Do. Teach. Learn.
How and why do specific microbial communities form?
Which is more important: who you are, or what you do?
What's the best way to communicate complex stories?
I am the product of an artist and an engineer. I want to figure out how the world works, and then draw a picture of it. I enjoy the "detective work" that comes with a new idea or set of data. First I find patterns and test my predictions – Which samples cluster? Where do I see more variation or consistency? Are there any visible patterns at all? – to identify the processes that underlie those patterns, and ultimately to see how each piece fits together in the context of the system and the published literature. After I've puzzled out the story for myself, I make sure others understand it, too. That flash (or slow catching) of recognition, as the thought-shape begins to crystallize... that's an absolute high for me.
Recent publications and CV
Greene, L.K., McKenney, E.A., O’Connell, T.M., Drea C.M. 2018. Let them eat leaves: the critical role of dietary foliage in maintaining the gut microbiome and metabolome of folivorous sifakas. Scientific Reports 8:14482. [PDF]
Greene, L.K., McKenney, E.A. The inside tract: the appendicular, cecal, and colonic microbiome of captive aye-ayes. American Journal of Physical Anthropology. DOI: 10.1002/ajpa.23481. [PDF]
McKenney, E.A., Koelle, K., Dunn, R.R., Yoder, A.D. (2018). The ecosystem services of animal microbiomes. Molecular Ecology. DOI: 10.1111/mec.14532. [PDF]
McKenney, E. A., O'Connell, T. M., Rodrigo, A., & Yoder, A. D. (2017). Feeding strategy shapes gut metagenomic enrichment and functional specialization in captive lemurs. Gut microbes. DOI: 10.1080/19490976.2017.1408762. [PDF] >> press release <<
McKenney, E. A., Maslanka, M., Rodrigo, A., & Yoder, A. D. (2017). Bamboo Specialists from Two Mammalian Orders (Primates, Carnivora) Share a High Number of Low-Abundance Gut Microbes. Microbial ecology, 1-13. Doi: 10.1007/s00248-017-1114-8 [PDF] >> press release <<
Villeneuve, C., Kou, H. H., Eckermann, H., Palkar, A., Anderson, L. G., McKenney, E. A., ... & Parker, W. (2017). Evolution of the hygiene hypothesis into biota alteration theory: What are the paradigms and where are the clinical applications?. Microbes and infection. https://doi.org/10.1016/j.micinf.2017.11.001. [PDF]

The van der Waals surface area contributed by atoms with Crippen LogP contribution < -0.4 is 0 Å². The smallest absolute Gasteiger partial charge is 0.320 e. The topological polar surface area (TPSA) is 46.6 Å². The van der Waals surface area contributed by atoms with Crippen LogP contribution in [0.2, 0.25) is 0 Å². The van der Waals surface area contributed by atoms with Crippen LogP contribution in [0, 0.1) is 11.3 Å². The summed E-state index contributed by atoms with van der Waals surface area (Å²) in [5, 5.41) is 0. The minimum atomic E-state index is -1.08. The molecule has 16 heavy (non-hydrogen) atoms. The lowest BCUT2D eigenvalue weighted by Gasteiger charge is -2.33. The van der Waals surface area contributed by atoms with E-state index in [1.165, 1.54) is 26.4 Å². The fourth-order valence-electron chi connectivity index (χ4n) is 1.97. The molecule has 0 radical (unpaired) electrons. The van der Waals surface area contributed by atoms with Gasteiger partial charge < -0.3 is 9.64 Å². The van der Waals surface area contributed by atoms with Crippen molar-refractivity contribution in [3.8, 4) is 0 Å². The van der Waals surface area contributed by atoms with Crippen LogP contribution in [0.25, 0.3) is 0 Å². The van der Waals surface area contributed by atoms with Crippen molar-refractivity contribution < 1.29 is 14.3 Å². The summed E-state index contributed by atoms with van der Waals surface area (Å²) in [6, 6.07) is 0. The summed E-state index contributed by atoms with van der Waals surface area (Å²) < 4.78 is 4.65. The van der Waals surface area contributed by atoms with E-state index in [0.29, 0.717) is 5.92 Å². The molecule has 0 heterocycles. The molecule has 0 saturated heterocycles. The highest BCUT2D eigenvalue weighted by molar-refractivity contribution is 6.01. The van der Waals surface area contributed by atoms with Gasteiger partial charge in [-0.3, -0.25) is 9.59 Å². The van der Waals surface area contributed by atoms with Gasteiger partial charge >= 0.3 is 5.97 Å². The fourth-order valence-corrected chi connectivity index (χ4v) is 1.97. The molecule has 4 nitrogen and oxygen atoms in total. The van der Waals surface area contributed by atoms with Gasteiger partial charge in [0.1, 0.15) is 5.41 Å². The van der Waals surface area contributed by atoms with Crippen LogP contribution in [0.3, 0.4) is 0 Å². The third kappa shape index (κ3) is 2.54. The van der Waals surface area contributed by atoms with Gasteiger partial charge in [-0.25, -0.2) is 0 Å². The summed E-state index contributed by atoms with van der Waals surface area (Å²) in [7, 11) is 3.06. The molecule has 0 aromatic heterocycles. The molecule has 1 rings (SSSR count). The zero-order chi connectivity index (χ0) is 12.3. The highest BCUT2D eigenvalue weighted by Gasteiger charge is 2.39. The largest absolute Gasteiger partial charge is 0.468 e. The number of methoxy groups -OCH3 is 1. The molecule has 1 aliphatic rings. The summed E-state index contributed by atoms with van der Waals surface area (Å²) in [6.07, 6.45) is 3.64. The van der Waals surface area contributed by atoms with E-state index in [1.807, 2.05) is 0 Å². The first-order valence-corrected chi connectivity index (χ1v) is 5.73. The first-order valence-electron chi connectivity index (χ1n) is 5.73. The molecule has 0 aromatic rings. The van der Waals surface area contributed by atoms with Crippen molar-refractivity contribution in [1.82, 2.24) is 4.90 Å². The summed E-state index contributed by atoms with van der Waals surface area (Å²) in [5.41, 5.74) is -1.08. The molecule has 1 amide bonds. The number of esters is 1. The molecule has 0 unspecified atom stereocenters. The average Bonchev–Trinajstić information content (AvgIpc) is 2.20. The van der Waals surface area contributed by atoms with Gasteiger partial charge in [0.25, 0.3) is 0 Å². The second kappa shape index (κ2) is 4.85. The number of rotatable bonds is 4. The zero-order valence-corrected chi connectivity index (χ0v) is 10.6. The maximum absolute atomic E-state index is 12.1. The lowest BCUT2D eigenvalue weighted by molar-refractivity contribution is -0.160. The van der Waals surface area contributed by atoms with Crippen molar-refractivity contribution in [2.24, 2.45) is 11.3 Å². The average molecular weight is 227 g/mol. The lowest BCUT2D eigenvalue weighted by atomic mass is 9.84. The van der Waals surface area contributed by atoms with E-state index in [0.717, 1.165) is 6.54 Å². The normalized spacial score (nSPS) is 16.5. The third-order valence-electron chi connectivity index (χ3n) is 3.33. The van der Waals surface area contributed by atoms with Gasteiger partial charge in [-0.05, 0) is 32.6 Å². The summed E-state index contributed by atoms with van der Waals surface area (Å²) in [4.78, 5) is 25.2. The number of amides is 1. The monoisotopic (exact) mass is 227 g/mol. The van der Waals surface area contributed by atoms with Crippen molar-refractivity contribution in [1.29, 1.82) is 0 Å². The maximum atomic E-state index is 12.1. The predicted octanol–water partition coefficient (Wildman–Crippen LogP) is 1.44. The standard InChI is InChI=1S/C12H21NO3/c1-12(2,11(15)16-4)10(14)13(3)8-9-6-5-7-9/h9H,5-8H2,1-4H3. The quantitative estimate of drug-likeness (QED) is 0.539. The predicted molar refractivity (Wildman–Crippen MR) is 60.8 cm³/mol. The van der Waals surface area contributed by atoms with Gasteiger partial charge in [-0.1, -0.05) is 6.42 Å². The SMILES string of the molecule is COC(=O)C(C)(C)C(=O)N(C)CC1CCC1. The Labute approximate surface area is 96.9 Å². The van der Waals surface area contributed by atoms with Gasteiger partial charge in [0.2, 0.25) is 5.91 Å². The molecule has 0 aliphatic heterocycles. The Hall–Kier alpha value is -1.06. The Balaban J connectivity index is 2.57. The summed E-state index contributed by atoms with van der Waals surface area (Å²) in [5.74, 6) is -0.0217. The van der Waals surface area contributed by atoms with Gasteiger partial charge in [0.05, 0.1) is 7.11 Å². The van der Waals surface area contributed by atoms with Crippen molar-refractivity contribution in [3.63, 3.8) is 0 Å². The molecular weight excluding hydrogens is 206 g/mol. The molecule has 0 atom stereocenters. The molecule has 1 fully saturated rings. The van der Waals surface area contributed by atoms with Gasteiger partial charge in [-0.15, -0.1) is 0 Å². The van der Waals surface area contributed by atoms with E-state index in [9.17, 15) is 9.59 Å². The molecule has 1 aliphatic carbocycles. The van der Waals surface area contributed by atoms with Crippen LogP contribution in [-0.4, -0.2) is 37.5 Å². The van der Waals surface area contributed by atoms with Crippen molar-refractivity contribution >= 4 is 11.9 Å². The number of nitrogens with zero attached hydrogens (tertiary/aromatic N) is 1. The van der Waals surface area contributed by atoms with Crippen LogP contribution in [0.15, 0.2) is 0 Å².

McKenney, E. A., Greene, L. K., Drea, C. M., & Yoder, A. D. (2017). Down for the count: Cryptosporidium infection depletes the gut microbiome in Coquerel’s sifakas. Microbial Ecology in Health and Disease, 28(1), 1335165. [PDF] >> press release <<
McKenney, E., Flythe, T., Millis, C., Stalls, J., Urban, J. M., Dunn, R. R., & Stevens, J. L. (2016). Symbiosis in the Soil: Citizen Microbiology in Middle and High School Classrooms. Journal of microbiology & biology education, 17(1), 60. [PDF]
Williamson, L. L., McKenney, E. A., Holzknecht, Z. E., Belliveau, C., Rawls, J. F., Poulton, S., ... & Bilbo, S. D. (2016). Got worms? Perinatal exposure to helminths prevents persistent immune sensitization and cognitive dysfunction induced by early-life infection. Brain, behavior, and immunity, 51, 14-28. [PDF]
McKenney, E. A., Rodrigo, A., & Yoder, A. D. (2015). Patterns of gut bacterial colonization in three primate species. PloS one, 10(5), e0124618. [PDF]
McKenney, E. A., Williamson, L., Yoder, A. D., Rawls, J. F., Bilbo, S. D., & Parker, W. (2015). Alteration of the rat cecal microbiome during colonization with the helminth Hymenolepis diminuta. Gut microbes, 6(3), 182-193. [PDF}
McKenney, E. A., Ashwell, M., Lambert, J. E., & Fellner, V. (2014). Fecal microbial diversity and putative function in captive western lowland gorillas (Gorilla gorilla gorilla), common chimpanzees (Pan troglodytes), Hamadryas baboons (Papio hamadryas) and binturongs (Arctictis binturong). Integrative zoology, 9(5), 557-569. [PDF]